While it’s cool and rewarding to have a dog, the fun stops when they exhibit irritating behaviors—and almost all dogs will test your patience—at least, for the time being. One of these annoyances is barking or reacting to anything that moves: be it a neighbor mowing his lawn, a passing car, children playing outside, or the sound of rain tapping on the window.
It’s common for your dog to be reactive while on a leash. It’s mostly because they want to go check on something or run towards another dog, and the leash is restricting him. So, their reactions was brought by their frustration to be free from their restraints, but we often think of it as a sign of aggression.
Although it’s typical for dogs to react that way, this is not ideal, and they should learn how to behave in certain situations.
You should be able to foster good communication between you and your dog, especially when they’re in a heightened state of mind, like being on a leash. Dogs don’t appreciate being restricted, and it’s pretty common with younger dogs, or those who just moved to a new family or household. They feel vulnerable or scared—that’s why they act a bit defensive.
Understand why your dog is behaving that way
Since you know your dog more than others do, you’re the best person to recognize why your dog is acting in such a way. Observe what triggers the reaction by testing them with different stimulus. Do not listen to other people who will advise you to use shock collars or choke chain. Those practices are unethical and barbaric and it will most likely lead to failure.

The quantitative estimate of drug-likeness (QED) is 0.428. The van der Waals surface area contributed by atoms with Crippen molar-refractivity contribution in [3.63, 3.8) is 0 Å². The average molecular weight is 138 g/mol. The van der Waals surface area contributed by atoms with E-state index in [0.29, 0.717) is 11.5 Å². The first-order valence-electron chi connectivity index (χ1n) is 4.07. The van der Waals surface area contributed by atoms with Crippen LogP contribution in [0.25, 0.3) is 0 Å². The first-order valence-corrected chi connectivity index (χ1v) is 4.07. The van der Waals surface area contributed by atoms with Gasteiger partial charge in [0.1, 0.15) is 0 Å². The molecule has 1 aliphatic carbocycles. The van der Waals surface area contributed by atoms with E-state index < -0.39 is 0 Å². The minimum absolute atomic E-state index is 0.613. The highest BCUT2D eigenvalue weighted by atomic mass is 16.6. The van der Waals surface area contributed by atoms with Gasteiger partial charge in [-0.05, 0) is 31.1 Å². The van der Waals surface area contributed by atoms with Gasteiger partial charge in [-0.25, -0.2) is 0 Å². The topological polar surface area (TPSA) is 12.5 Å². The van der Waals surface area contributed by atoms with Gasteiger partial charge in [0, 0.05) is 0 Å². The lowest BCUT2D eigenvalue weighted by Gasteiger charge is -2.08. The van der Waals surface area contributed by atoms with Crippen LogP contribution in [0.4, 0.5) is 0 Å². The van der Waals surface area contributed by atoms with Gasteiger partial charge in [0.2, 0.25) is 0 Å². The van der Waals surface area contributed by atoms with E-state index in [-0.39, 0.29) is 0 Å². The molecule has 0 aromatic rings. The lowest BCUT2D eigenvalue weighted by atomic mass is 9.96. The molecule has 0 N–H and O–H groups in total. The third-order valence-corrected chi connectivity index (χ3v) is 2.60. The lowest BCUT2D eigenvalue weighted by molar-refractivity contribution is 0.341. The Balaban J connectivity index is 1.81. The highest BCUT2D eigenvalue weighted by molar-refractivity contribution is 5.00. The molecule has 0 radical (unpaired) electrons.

Distract their attention from what makes them highly reactive
Initially, you can use any form of dog treats, but this should not be done for long term. It’s only a means to get the dog’s attention, so he can focus on the training. However, don’t expect it to work on all dogs. When a piece of turkey meat fails to get their attention, you can think of other ways until it works. It could mean picking them up to calm them down or giving them chew toys.
Create a distance between the dog and the source of distraction
Go as far away as possible from whatever it is that distracts them. Do not stop to pacify them while you’re close to the source of distraction. The goal is to distract the dog before they become reactive rather than reprimanding them when they are already overstimulated.
When you know what makes your dog react excessively, immediately call their attention when they are about to bark at someone, give them a treat every time they listen. This will teach them that not barking or not reacting excessively to a stimulus gets them a reward.
This training should be given in small doses until you don’t need to give them treats when they behave. Replace treats with encouraging words in a pleasant tone of voice, such as “good job” or “good boy”. It takes practice, focus, and patience to succeed in this process. Remember not to overwhelm your dog by training for hours; always keep it short and fun.